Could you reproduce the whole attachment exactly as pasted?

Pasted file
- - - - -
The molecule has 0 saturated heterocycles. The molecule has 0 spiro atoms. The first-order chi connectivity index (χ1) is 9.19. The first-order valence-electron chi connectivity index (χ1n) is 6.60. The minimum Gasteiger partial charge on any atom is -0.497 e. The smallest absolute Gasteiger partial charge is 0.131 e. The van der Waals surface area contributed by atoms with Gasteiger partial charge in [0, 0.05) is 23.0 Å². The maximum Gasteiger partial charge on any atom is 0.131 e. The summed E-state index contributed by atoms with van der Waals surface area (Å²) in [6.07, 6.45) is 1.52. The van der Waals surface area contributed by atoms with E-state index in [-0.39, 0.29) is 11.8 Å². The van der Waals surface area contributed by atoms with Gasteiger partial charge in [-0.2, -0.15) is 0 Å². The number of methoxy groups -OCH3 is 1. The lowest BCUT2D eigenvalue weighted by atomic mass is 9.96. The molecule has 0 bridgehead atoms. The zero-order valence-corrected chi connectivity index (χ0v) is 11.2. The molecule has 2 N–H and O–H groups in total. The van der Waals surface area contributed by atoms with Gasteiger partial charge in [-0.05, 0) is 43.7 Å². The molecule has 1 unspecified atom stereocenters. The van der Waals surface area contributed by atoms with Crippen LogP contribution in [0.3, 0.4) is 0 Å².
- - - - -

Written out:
The molecule has 0 saturated heterocycles. The molecule has 0 spiro atoms. The first-order chi connectivity index (χ1) is 9.19. The first-order valence-electron chi connectivity index (χ1n) is 6.60. The minimum Gasteiger partial charge on any atom is -0.497 e. The smallest absolute Gasteiger partial charge is 0.131 e. The van der Waals surface area contributed by atoms with Gasteiger partial charge in [0, 0.05) is 23.0 Å². The maximum Gasteiger partial charge on any atom is 0.131 e. The summed E-state index contributed by atoms with van der Waals surface area (Å²) in [6.07, 6.45) is 1.52. The van der Waals surface area contributed by atoms with E-state index in [-0.39, 0.29) is 11.8 Å². The van der Waals surface area contributed by atoms with Gasteiger partial charge in [-0.2, -0.15) is 0 Å². The number of methoxy groups -OCH3 is 1. The lowest BCUT2D eigenvalue weighted by atomic mass is 9.96. The molecule has 0 bridgehead atoms. The zero-order valence-corrected chi connectivity index (χ0v) is 11.2. The molecule has 2 N–H and O–H groups in total. The van der Waals surface area contributed by atoms with Gasteiger partial charge in [-0.05, 0) is 43.7 Å². The molecule has 1 unspecified atom stereocenters. The van der Waals surface area contributed by atoms with Crippen LogP contribution in [0.3, 0.4) is 0 Å².